Saturday, May 22, 2010

PERISHABLE *

I have been attending an Introduction to Advaita (non-dual) Vedanta class every week since November last year. We were a group of five or six being taught by a Scottish lady, Ganga ji. She had spent the last nine years in India and was, for a major part of the last few years, in Swami Dayananda Saraswati’s (Adi Shankaracarya’s lineage) ashram in Coimbatore. The time she spent in the US as a student of religion proved to be her calling to spend her life learning and spreading this wisdom.

The 18 classes we attended were to make us aware of ‘another’ way to think and act. Many of the things she said made so much sense and were very simple to understand. We had been too muddled up in mundane activities and thoughts, which did not leave us with time to think differently. One thing she said struck me more than the others. It was about choices. She said that all of us are in the position of a child in a huge toy shop. Imagine the child is asked to choose one toy from the large selection given to him. Think of his plight. She says that we spend each moment of our life just like this child in the toy shop – trying to make choices. This consumes all of our time and resources. Finally, after the choice is made when the child returns home, he starts wishing that he had bought something else. The excitement of the new toy fades away quickly. The whole set of classes were based on such simple stories and analogies that pointed to the ‘truth’ from many different angles. Until about the 15th or 16th class, not once had she mentioned of ‘concepts’ like God or Soul or anything difficult to assimilate for neophytes.

Sometime in April she told us that she is going back to India to attend a three year course at Swami ji’s ashram. She said that she is extremely lucky to have Swami ji himself teach, which he had not been doing for some time now.

I was telling this whole story about Ganga ji and my Vedanta classes to one of my friends here. I told him that Ganga ji is leaving, and added that ‘all good times must come to an end’. He replied saying that ‘just like good times come to an end, so must bad times’. And it really struck me very deep. He wholly replaced the pessimism with which I was seeing the whole issue into pure optimism.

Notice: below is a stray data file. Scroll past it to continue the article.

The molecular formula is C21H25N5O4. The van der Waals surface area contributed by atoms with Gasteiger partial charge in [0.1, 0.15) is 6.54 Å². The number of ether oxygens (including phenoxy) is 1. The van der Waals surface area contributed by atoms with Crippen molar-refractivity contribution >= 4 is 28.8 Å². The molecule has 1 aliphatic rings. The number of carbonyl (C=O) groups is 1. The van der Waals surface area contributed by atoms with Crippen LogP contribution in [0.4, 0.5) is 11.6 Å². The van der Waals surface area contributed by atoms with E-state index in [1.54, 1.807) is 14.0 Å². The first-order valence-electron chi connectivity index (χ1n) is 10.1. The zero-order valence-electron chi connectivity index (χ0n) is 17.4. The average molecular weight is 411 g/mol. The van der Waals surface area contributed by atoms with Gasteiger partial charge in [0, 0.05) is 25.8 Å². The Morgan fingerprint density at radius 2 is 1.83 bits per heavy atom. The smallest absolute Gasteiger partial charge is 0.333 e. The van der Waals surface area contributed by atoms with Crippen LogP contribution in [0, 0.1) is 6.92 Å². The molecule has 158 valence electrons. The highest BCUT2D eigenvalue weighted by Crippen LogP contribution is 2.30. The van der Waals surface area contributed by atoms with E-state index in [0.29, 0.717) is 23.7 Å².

Before leaving for India, Ganga ji gave us recordings of her classes of the next text she would have taught us if she had continued in Edinburgh. I was listening to one of her recordings last morning. She was speaking of Karma Phala (fruits of our Karma). She said that just like how the Indian Railways transport fruits with a large ‘PERISHABLE’ sticker on the boxes, so must these ‘fruits’ of our Karma be perishable. She said that that is exactly the reason why Karma Phala is called so. The fruits of our Karma do not last forever.

This thought resonated very deeply with what my friend had said a few days earlier. We might be surprised by the little flashes of brilliance emanating from the ones around us. Many a time, if we ‘see’ them, they can be valuable teachers.

* Any mistake in the interpretations/ meanings given here is purely my lack of understanding or my lack of ability in putting it forward well enough and can not be attributed to the 'matter' or the teacher (Ganga ji).


2 comments:

Suma said...

Good read Anu. I was at a talk recently myself organized by Chinamaya Mission on the Bhagvad Geeta- they dealt with the 12 chapter on the Yoga of Love and Devotion. Very fascinating.. Simple truths of life that can be found in the stillness of our being. If only we stayed still..

usha said...

Dear Anu..
Its a geat relief to note that You and Suma,my little ones are viewing life with such perception.